Concerning the VA. I had some appointments recently. Four out of five of them were with a medical group contracted by the VA to determine compensation and pension. My eyes were opened to how things really work, how things should work, and how veterans are just plain screwed in the system. First, every time I’ve seen my primary care physician at the VA, he tells me my breathing is fine. However, he’s the only one. I went to sick call at Ft. Jackson a couple months ago and the doctor that listened to my lungs wanted to order x-rays immediately because of how my lungs sounded. A follow up with a civilian doctor after returning home from that trip had similar results. The doctor I saw most recently for the compensation appointment asked me why the VA hadn’t already diagnosed me. She said there was already overwhelming evidence that the VA sent to her that I should have already have been diagnosed.

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The breathing test is a scam. I didn’t realize the first couple times I took it that I was taking it multiple times each visit until I passed. That’s how the VA works. Make the patient test until they can say there’s nothing wrong. But the doctor is sent only the results of the passing test. They don’t realize that it took me four times testing to get the minimum score. All total that day I took two different breathing tests seven times and passed one time on each test. Basically, I can breathe well enough 29% of the time. That’s good to know. That must mean I don’t need any breathing treatments or meds to help. They can now spend that money on other things that don’t benefit the veterans.

I saw something a while back where a person made a statement that veterans shouldn’t complain about free health care. I wanted to reach through the internet and choke that guy out. (again, just a figure of speech that isn’t possible anyway). I paid for this so called care. I paid for it with my health and my sanity. I paid a dear price for it. In addition, it’s not free anyway. Everyone in the VA gets paid. And they get paid pretty well, some more than others. It’s not a charity. It’s not a non-profit clinic that treats the poor. It’s a multi-billion dollar industry that has no accountability to the ones it is supposed to be serving. I don’t want free health care. I want the health care I already paid for. I want the health care that our taxes pay for with the VA.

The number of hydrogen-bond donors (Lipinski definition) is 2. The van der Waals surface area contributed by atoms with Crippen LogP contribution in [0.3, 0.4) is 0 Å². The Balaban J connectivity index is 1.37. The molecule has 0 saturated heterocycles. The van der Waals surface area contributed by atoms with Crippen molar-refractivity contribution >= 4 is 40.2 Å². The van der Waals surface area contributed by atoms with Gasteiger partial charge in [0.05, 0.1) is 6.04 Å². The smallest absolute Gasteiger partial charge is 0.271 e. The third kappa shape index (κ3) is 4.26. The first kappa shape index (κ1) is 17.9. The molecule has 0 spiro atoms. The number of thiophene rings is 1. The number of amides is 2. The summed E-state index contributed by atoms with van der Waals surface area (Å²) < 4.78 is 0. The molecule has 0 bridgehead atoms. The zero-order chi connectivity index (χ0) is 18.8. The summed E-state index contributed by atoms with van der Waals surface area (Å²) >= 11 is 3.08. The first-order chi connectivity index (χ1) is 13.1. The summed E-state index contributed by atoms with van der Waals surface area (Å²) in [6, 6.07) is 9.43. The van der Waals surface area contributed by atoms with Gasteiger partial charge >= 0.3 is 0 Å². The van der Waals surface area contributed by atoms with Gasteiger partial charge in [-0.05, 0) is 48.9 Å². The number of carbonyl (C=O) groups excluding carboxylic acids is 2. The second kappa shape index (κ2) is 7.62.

In August of last year after my failed suicide attempt I went to the VA with the false hope of getting help. I spoke with the patient advocate at my local VA. I didn’t know where to start so I started with her. She assured me that I would get the help I needed and started making phone calls. When she finally got through to a live person the conversation switched from getting me help to her and the person on the other end of the phone bitching about not receiving their bonuses. And I quote the patient advocate, “Yeah, I haven’t got my bonus either. I’m about to drive over to Biloxi and ask her to her face where my money is.” I looked for her business card so I could call her out by name, but I don’t know where it is. Nice to see how much they really care, or what it is they really care about. She was going to drive 400 miles round trip to get in someone’s face about a bonus. Not sure why that needed to be discussed while I was sitting there.

My primary care doctor at my local VA has told me he didn’t want to diagnose me because it would have consequences on my career in the army reserves. Don’t treat me because I’m still in the reserves? In other words, “maybe you’ll die before the VA has to take full responsibility of you.” And at my most recent appointment he commented on my lungs, “We aren’t going to do anything yet. Let’s bring you back in in six months and see how they’re doing.” This is not what my body and mind paid for in Iraq and Afghanistan. I demand better service and better care. And I’m going to be as loud as I can to show everyone what veterans go through in dealing with the VA.

I know experiences vary. I know of a couple friends that got great service and care from their VA where they live. But they are few and far between. From what I can tell, most of us go through the same thing I’m going through with the VA. I can’t fix it. But I can make some noise. Maybe it won’t do any good, but I will be heard. The system will continue to remain broken. There’s nothing I can do about it. But I will keep moving towards my light at the end of the tunnel. And I will survive.

Thanks for reading this week. Sorry it was somewhat scatterbrained and all over the place. I only wrote it as it came to me. There’s no real flow in my writing lately, too much going on in my head. But I will make it to where I’m supposed to be. I am confident in that. Good day, God bless.

Dave

Other posts from me related to this:

https://davidegeorge.wordpress.com/2016/06/25/breathe-in-breath-out-if-you-can/

https://davidegeorge.wordpress.com/2016/04/02/crossroads/

 

Breathe in. Breathe out. If you can.

At some point before I left Afghanistan in 2014 I started feeling like I was having breathing issues. I wasn’t concerned about it at the time, but it was noticeable. My bigger concerns were of other physical problems that I developed over there. And I wasn’t even slightly concerned with my mental health because I had been deployed before. I knew what to expect. But obviously, every deployment is different. And not everything about coming home is the same each time.